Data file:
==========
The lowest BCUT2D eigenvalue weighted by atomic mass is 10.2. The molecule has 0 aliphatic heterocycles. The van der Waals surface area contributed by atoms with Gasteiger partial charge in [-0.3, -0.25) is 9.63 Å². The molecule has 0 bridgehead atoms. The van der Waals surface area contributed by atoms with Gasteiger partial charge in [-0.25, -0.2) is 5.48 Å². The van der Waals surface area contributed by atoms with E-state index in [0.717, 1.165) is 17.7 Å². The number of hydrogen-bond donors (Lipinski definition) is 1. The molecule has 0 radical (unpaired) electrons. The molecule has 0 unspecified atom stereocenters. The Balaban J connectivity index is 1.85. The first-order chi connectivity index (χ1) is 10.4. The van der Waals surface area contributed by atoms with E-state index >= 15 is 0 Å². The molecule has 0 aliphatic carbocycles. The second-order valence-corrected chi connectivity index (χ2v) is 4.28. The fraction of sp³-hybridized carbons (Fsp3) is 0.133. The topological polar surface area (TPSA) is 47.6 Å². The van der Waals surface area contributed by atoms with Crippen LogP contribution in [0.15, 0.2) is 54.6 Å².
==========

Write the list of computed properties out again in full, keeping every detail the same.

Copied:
The lowest BCUT2D eigenvalue weighted by atomic mass is 10.2. The molecule has 0 aliphatic heterocycles. The van der Waals surface area contributed by atoms with Gasteiger partial charge in [-0.3, -0.25) is 9.63 Å². The molecule has 0 bridgehead atoms. The van der Waals surface area contributed by atoms with Gasteiger partial charge in [-0.25, -0.2) is 5.48 Å². The van der Waals surface area contributed by atoms with E-state index in [0.717, 1.165) is 17.7 Å². The number of hydrogen-bond donors (Lipinski definition) is 1. The molecule has 0 radical (unpaired) electrons. The molecule has 0 unspecified atom stereocenters. The Balaban J connectivity index is 1.85. The first-order chi connectivity index (χ1) is 10.4. The van der Waals surface area contributed by atoms with E-state index >= 15 is 0 Å². The molecule has 0 aliphatic carbocycles. The second-order valence-corrected chi connectivity index (χ2v) is 4.28. The fraction of sp³-hybridized carbons (Fsp3) is 0.133. The topological polar surface area (TPSA) is 47.6 Å². The van der Waals surface area contributed by atoms with Crippen LogP contribution in [0.15, 0.2) is 54.6 Å².